Park Ridge, Ill. - Embraced by Wal-Mart and others, radio frequency identification technology will more than double its market size in five years, a study predicts.
The RFID market will jump from $1.4 billion annually this year to as much as $3.8 billion in 2008, according to a study by Allied Business Intelligence Inc. ABI contends that major announcements of RFID adoption by Wal-Mart Stores Inc., U.K.-based retailer Tesco plc and the U.S. Defense Department signal that the technology is not a passing fad.
"There's been a lot of talk about RFID in the past three or four years, but not much has happened," said Edward Rerisi, director of research at ABI (Oyster Bay, N.Y.). "But with the Department of Defense, Tesco and Wal-Mart getting in, we expect to see more traction behind it now."
In June, Wal-Mart directed its top 100 vendors to put RFID tags on cases and pallets of delivered goods by Jan. 1, 2005. The retailing giant wants the remainder of its 80,000-plus vendors to adopt the technology by Jan. 1, 2006.
In addition to increasing the sales of tags, Rerisi said, Wal-Mart's strategy will benefit the RFID industry's effort to standardize its technology. The retailer has put its weight behind the Electronic Product Code (EPC) Network standard, which has been promoted as the foundation for a global network linking computers to trillions of everyday objects. EPC, which emerged from an academic/industry consortium at the Massachusetts Institute of Technology, is built on a vision of a world in which computers are able to identify any object, anywhere, instantly.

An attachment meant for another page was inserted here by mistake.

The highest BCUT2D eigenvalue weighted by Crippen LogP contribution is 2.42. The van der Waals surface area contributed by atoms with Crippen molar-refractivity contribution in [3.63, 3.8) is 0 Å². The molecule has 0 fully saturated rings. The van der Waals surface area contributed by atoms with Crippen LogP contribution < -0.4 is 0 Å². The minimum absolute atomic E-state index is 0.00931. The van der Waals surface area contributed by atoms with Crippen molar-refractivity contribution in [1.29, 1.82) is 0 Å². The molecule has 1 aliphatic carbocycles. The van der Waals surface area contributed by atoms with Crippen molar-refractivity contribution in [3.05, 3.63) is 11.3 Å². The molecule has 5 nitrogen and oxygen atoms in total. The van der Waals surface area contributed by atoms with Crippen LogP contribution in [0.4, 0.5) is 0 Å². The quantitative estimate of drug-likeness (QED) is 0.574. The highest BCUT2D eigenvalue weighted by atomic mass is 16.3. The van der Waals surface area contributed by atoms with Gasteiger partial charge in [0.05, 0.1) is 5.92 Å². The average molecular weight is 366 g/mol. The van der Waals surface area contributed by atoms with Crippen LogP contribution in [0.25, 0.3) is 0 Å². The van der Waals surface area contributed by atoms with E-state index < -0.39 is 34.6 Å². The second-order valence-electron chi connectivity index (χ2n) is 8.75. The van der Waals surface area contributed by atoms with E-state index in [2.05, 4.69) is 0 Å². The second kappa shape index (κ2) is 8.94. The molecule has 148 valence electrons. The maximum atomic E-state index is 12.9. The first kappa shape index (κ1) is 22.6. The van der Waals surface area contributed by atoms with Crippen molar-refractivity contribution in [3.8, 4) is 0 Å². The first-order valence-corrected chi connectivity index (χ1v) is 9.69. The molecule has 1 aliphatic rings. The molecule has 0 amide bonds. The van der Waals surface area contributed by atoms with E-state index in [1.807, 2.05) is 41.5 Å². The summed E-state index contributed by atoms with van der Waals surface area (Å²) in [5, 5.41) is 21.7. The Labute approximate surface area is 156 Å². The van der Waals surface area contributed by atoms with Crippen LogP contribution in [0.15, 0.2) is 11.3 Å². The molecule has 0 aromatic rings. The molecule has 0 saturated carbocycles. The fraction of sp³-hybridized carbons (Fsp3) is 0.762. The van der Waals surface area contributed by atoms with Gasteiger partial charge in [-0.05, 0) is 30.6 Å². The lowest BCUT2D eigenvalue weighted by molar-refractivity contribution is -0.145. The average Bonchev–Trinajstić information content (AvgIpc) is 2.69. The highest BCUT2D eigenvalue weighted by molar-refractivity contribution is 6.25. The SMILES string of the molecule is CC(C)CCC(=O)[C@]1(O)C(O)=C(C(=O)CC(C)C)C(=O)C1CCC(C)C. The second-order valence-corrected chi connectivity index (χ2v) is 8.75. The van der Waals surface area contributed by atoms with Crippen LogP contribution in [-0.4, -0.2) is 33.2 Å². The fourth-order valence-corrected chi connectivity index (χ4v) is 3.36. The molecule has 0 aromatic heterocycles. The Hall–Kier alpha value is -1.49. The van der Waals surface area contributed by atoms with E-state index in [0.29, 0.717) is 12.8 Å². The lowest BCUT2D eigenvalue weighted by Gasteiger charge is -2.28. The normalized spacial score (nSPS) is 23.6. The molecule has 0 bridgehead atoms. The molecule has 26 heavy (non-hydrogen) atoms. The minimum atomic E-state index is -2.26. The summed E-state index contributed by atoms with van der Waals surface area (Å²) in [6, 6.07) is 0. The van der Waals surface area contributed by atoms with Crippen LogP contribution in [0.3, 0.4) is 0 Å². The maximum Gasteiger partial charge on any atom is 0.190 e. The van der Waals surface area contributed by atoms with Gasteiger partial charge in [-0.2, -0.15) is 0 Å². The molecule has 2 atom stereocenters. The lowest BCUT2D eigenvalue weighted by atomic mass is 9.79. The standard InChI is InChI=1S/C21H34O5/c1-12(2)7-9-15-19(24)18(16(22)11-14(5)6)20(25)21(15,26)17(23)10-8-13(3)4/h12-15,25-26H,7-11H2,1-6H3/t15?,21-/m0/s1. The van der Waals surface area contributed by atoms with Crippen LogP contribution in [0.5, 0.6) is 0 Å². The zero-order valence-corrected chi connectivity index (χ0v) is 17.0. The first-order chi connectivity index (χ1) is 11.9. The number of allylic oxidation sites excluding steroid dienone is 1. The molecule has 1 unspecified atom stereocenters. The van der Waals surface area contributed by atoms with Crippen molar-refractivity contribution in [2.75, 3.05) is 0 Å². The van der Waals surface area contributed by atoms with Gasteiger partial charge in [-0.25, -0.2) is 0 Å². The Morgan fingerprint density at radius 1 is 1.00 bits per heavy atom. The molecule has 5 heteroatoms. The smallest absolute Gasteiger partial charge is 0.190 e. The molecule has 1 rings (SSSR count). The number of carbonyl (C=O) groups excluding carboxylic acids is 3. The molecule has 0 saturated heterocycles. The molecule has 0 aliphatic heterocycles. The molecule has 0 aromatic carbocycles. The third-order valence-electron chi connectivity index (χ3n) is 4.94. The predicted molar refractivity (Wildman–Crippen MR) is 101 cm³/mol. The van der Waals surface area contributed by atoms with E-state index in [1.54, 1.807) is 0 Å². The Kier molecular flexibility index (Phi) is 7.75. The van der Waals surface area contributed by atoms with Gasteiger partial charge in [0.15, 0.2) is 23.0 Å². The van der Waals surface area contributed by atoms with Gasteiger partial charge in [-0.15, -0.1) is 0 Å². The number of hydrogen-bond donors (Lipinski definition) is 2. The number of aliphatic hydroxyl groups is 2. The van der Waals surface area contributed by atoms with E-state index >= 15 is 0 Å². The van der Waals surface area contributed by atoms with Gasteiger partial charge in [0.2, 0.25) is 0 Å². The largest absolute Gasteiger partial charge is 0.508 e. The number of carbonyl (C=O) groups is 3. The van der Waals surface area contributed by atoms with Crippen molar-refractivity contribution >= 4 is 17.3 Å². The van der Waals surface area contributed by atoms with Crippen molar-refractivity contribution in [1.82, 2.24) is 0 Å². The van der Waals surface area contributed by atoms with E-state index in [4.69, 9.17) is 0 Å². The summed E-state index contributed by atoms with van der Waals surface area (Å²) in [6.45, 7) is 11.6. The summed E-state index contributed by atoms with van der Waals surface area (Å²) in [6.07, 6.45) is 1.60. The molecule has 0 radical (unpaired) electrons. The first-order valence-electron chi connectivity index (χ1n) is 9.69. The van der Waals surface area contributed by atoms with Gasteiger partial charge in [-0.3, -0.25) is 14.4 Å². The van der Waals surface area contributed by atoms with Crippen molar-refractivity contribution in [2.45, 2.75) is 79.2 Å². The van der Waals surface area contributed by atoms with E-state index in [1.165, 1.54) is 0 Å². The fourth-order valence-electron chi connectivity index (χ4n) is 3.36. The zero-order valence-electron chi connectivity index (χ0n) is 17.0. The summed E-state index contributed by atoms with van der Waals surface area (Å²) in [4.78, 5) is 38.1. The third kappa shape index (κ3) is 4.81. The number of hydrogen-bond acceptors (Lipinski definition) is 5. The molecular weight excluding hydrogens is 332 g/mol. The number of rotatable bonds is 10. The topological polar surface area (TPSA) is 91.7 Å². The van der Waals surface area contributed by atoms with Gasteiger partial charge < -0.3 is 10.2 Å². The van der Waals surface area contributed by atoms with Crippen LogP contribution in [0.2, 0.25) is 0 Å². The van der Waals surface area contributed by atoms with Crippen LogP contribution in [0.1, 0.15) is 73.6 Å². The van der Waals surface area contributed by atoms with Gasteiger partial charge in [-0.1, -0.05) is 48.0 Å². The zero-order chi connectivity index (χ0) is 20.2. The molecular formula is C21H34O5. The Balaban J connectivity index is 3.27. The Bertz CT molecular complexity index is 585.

"Wal-Mart is behind the EPC, so expect to see other suppliers get behind it, as well," Rerisi said.
ABI's study also suggests that some suppliers of RFID tags and software could fail to survive an industry shakeout in the next few years, unable to meet Wal-Mart's demands for system accuracy, performance and production volume. Companies like Intermec Tech-
nologies Corp. and Texas Instruments Inc., with experience in delivering millions of tags, have a far better chance of survival than those that have never delivered in high volume, the study said.
"If you're going to deliver in volume, there's a host of production changes that need to be made," Rerisi said. "The most important one is your ability to keep defect rates down when volume goes up. Companies with a history of deploying millions of tags will have a better chance of doing that."